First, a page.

the low plains of the coast, where the royal gardens were located (I Chron. xxvii. 28), the region of the bay of Akko (Deut. xxxiii. 24), and the shore of the Sea of Galilee (Josephus, War, II., xxi. 2). The export, especially to Egypt, was considerable (Hoses, xii. 1), likewise to Phenicia (Ezek. xxvii. 17; cf. I Kings v. 11). Olive orchards are planted with seedlings, which are then improved. The tree does not bear for ten years, and only after thirty years does it yield a full crop. On an average, there is a full yield every second year, and with good care, a half‑crop in the intermediate years. The tree, according to Pliny (Hilt. nat., XVI., xliv. 90, XVII., xxX. ), may live 200 years; and very old olive‑trees may be seen in Palestine to‑day. An old stump will continue to send up new stems, as if its vitality were indestructible. The oil is found not in the kernel of the atone but in the juicy flesh of the fruit, which ripens in September and October. The fruit is gathered when purple, before it gets black and overripe, as the oil has a much finer flavor then. Olives were eaten everywhere, either raw or pickled, after the bitter taste had been removed by allowing them to lie in brine. The finest oil was obtained by placing the bruised ripe olives in a basket and allowing them to drip without being pressed (Ex. xxix. 40, etc.). Such oil was used for the golden candlesticks 'and in the preparation of the holy anointing oil. Most of the olives were trodden and mashed in stone presses, just as were grapes (Mic. vi. 15; Joel ii. 24). Many such oilpresses are still seen in Palestine.
The wild olive, or oleaster (Rom. xi. 17 eqq.), which is also referred to in the Old Testament, but by a different name (I Kings vi. 23, 31, 33; Neh. viii. 15), must not be confused with the cultivated olive. This had short, broad leaves and thorny
branches, and yielded an inferior Z. The quality of oil used only in the preparaWild tion of ointment. The wood, on the Olive. other hand, furnished, good timber.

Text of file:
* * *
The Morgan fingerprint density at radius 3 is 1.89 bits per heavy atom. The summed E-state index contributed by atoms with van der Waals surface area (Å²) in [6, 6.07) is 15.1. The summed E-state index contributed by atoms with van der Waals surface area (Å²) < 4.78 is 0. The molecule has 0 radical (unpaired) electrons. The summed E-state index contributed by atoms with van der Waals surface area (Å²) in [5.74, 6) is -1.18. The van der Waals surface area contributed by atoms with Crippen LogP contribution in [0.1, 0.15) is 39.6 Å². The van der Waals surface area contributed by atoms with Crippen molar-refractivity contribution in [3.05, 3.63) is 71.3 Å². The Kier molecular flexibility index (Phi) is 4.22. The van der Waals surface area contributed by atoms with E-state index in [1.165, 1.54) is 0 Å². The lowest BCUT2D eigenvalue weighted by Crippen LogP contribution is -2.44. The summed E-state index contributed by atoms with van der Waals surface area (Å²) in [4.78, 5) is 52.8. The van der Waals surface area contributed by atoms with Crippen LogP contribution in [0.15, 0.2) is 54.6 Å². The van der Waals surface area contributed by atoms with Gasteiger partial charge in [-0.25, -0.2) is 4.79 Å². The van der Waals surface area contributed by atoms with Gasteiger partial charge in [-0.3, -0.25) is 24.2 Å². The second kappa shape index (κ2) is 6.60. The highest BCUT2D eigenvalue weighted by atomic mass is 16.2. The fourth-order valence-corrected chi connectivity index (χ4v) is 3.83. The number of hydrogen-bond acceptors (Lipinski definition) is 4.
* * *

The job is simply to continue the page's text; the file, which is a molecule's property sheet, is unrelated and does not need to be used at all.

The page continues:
The olive‑tree, perennially green and always rejuvenating itself, was a favorite symbol of prosperity (Pa. Iii. 8, exxviii. 3; Jer. xi. 16); and the falling off of the leaves after a frost was typical of the early destruction of the wicked (Job xv. 33). In case the tree lost its branches, wild olive branches were grafted on the cultivated stock (Rom. xi. 17.) For the Orientals olives and olive‑oil are necessities, and the failure of the olive crop is a national calamity (Amos. iv. 9; Hab. iii. 17; cf. II Kings iv. 2 sqq.).
The home of the fig‑tree is likewise in hither Asia, and in ancient times it was planted throughout Palestine (Num. xiii. 23; Deut. viii. 8, etc.). It has a smooth trunk, gray bark, attains a height of fifteen to eighteen feet, and its dense foliage affords a splendid shade (I Kings iv. 25; II Kings xviii. 31; Micah iv. 4). It is noted for its vitality
and its ability to thrive on any soil;
3. The Fig., though in Palestine its fruit is not
particularly large. In the Old Testament three varieties of figs are distinguished: (1) Bikktarfm, early figs that ripen in June; (2) te'enim, late figs, which begin to ripen in August, growing on branches that were foroed in January;
THE NEW SCHAFF‑HERZOG
(3) plucggim, late figs, which, still green in the autumn, hang on the tree all winter and ripen in the spring, when the sap rises. It was such winter figs that Jesus expected to find on the leafy figtree as early as the Passover . (Matt. xxi. 19). Figs are very nutritious, and are eaten both fresh and dried, in the latter case pressed into cakes (I Sam. sxv. 18; II Kings xx. 7). In antiquity the healing power of figs was generally known and prized (Puny, Hist. nat., XXIIL, lxiii.; II Kings xx. 7).
The sycamore (Ficus Sycomories), mentioned frequently in the Old Testament, is one of the commonest trees of ancient and modern Egypt, which was considered its habitat, hence Pliny speaks of it as Ficus Egyptia (Hiat. nat., XIII., xiv;
¢. The cf. Diodorus, i. 34; Ps. lxxviii. 47).
Sycamore. It is common in Palestine and Syria
(II Chron. i. 15), e.g., at Gaza, Jaffa,
Ramleh and Beirut; and the present Haifa used to
be called " the City of Sycamores " (Strabo, xvi. 758,
etc.). It grows best on low ground, and was found,
Jordan, on the plains of lower Galilee, aid in the
Shephelah (I Kings x. 27; I Chron. xxvii. 28;
Isa. ix. 10). It attains considerable size and height,
and its wide‑spreading branches, covered with beau